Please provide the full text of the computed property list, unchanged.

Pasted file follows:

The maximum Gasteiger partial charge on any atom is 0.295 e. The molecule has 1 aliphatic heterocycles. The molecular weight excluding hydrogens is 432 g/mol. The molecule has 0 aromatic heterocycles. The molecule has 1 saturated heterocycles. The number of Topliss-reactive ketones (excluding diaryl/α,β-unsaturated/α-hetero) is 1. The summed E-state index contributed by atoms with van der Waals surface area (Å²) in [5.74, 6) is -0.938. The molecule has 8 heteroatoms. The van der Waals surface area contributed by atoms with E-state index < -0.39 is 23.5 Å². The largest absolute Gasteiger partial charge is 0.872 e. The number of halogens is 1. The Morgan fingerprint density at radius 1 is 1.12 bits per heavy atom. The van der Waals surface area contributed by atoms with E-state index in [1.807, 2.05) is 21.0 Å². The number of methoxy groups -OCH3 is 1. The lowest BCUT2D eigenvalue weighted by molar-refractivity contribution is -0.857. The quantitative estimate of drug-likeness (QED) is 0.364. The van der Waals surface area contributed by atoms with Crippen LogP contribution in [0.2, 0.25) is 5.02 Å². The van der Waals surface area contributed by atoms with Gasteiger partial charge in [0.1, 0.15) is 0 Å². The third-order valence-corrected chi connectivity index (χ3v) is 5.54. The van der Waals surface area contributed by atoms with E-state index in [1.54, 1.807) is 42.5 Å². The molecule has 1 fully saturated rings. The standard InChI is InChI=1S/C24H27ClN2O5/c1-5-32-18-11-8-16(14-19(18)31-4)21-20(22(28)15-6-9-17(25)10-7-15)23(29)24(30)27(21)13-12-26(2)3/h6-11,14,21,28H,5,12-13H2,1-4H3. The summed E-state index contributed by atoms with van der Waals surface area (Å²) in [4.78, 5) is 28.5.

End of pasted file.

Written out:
The maximum Gasteiger partial charge on any atom is 0.295 e. The molecule has 1 aliphatic heterocycles. The molecular weight excluding hydrogens is 432 g/mol. The molecule has 0 aromatic heterocycles. The molecule has 1 saturated heterocycles. The number of Topliss-reactive ketones (excluding diaryl/α,β-unsaturated/α-hetero) is 1. The summed E-state index contributed by atoms with van der Waals surface area (Å²) in [5.74, 6) is -0.938. The molecule has 8 heteroatoms. The van der Waals surface area contributed by atoms with E-state index < -0.39 is 23.5 Å². The largest absolute Gasteiger partial charge is 0.872 e. The number of halogens is 1. The Morgan fingerprint density at radius 1 is 1.12 bits per heavy atom. The van der Waals surface area contributed by atoms with E-state index in [1.807, 2.05) is 21.0 Å². The number of methoxy groups -OCH3 is 1. The lowest BCUT2D eigenvalue weighted by molar-refractivity contribution is -0.857. The quantitative estimate of drug-likeness (QED) is 0.364. The van der Waals surface area contributed by atoms with Crippen LogP contribution in [0.2, 0.25) is 5.02 Å². The van der Waals surface area contributed by atoms with Gasteiger partial charge in [0.1, 0.15) is 0 Å². The third-order valence-corrected chi connectivity index (χ3v) is 5.54. The van der Waals surface area contributed by atoms with E-state index in [1.54, 1.807) is 42.5 Å². The molecule has 1 fully saturated rings. The standard InChI is InChI=1S/C24H27ClN2O5/c1-5-32-18-11-8-16(14-19(18)31-4)21-20(22(28)15-6-9-17(25)10-7-15)23(29)24(30)27(21)13-12-26(2)3/h6-11,14,21,28H,5,12-13H2,1-4H3. The summed E-state index contributed by atoms with van der Waals surface area (Å²) in [4.78, 5) is 28.5.